From Here to Eternity

A new session option is enabled for servers running PHP version 5.2 or better only! You can now set the HttpOnly parameter on the session cookie to TRUE. This will set a cookie which cannot be read via javascript client side.
This adds some extra protection against XSS attacks. (My understanding is that javascript can still write to the cookie, so this appears to be of only limited help.)

Currently this option is only supported by Microsoft browsers like IE 6SP1 and IE7.
It is not part of the "official" cookie spec yet. It seems to work well in these browsers. FireFox has an addon which claims to enable HttpOnly, but I found it was actually encrypting the cookie, which is something else altogether. I hear that FireFox version 3 will officially support HttpOnly cookies.)

A Walk in the Sun

A new session option is available to allow the session to use the HTTP_X_FORWARDED_FOR IP address, if a valid IP exists. This may be useful for when clients are behind a transparent proxy, such as AOL clients. It will return the actual IP client address, and not the REMOTE_ADDR of the proxy. Note. If the proxy is not transparent, or is a proxy for private address space LAN clients, you will probably end up with rubbish anyway. The only IP that is reliable and cannot be spoofed is the REMOTE_ADDR. Also, the forwarded IP may actually consist of a list of IP addresses, only the last one is returned.

Catch Me if You Can

A new session option is available to enable secure sessions via SSL / https connections. Enabling this option will set cookies that are only accepted over secure connections. If the connection is not secure the cookie will not be set.

Honey, I shrunk the Kids.

The standard PHP session handler sends cache control headers based on the session.cache_limiter setting. Instead of configuring this in OBSession, I would recommend that cache control be done within your application.
That allows for more control by the developer, and avoids potential conflicts. You can easily set headers in CI via the Output class. The code below will prevent your session based pages from being cached.

The same approach applies to sending headers to implement P3P Privacy Policies.

$this->output->set_header("Cache-Control: no-store, no-cache, must-revalidate");
$this->output->set_header("Cache-Control: post-check=0, pre-check=0", false);
$this->output->set_header("Pragma: no-cache");

This is a somewhat experimental addition for dealing with Microsoft Internet Explorer and Privacy Policy (P3P)

Note: This has been removed in Version 2.0

Internet Explorer implements the W3C proposed Privacy Policy Protocol roughly as follows:
If a domain sets any kind of cookie, the browser (with a default privacy setting of "medium") will check to see if the website has a Compact Privacy policy. If not, cookies may be downgraded, restricted or blocked.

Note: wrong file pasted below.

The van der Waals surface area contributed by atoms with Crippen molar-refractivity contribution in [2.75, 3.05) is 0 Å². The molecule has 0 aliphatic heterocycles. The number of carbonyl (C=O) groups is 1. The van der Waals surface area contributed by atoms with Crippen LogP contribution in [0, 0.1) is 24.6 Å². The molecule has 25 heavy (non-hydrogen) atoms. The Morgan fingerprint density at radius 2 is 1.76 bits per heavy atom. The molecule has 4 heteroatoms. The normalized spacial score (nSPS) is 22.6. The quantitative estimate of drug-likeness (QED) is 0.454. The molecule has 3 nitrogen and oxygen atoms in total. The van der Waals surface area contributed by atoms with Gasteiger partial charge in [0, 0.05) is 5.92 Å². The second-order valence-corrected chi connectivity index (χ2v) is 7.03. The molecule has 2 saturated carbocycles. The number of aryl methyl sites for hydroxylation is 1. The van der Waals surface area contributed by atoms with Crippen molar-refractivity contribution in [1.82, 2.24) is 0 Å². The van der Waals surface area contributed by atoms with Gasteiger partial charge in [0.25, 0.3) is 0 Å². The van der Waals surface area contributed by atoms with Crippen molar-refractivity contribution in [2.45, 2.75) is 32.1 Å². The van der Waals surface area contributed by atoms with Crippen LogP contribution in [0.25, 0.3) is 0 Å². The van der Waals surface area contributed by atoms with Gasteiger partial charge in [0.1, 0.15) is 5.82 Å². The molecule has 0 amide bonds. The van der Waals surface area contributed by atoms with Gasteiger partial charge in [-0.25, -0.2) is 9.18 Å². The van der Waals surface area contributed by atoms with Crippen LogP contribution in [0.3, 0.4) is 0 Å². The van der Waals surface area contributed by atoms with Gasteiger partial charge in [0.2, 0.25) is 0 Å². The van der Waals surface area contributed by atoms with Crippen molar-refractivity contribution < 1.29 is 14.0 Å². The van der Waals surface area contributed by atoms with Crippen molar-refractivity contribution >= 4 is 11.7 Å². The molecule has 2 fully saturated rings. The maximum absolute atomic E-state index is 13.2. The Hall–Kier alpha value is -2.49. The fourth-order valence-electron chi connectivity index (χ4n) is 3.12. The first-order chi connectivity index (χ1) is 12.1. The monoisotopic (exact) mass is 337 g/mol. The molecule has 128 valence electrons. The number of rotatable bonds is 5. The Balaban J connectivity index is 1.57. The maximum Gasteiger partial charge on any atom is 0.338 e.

This may affect cookie based sessions, particularly with IE7 and sites using iFrames. The "second party" domain is seen as a "third party" and the cookie is blocked. This results in IE 6 or 7 users being "logged out" of sessions.

As an experiment, I have added the ability to send an optional server header before the session cookie is sent.
The default is to NOT send a header and the config setting is 'sess_send_hdr' = ''; (an empty string).
You can use it to send a P3P compact policy. Set your config file for example to: sess_send_hdr = 'P3P: CP="CAO PSA OUR"';

Please note I only have access to a buggy version of IE6 on WinMe, it appears to eat cookies no matter where they are from or what the privacy setting is. If anyone wants to test this out on IE7, feedback will be welcomed.

Hitchhiker's guide to the Universe.

This page can be found at obsession
A zip file with all the goodies can be downloaded from

Unzip the contents of into a temp directory. Create a new codeigniter application under your web servers document root. Copy the file Session.php to the /application/libraries/ directory. Copy the files config.php and database.php to your /application/config/ directory. Amend as needed. Copy the files welcome.php and control.php to your application/controllers/ directory. Finally copy all the *_view.php files to your application/views directory.

Check that your config settings match your local setup. Check that the default route is "welcome".
Point your browser to something like http://localhost/test_sess and you should see a page load with the heading : "Welcome to :: Login" , that's your que to click on the "Login" link and start testing.

Updates : 29 April 2008

This release is Version 2.0.2 of OBSession

    Changes : Thank you Wades!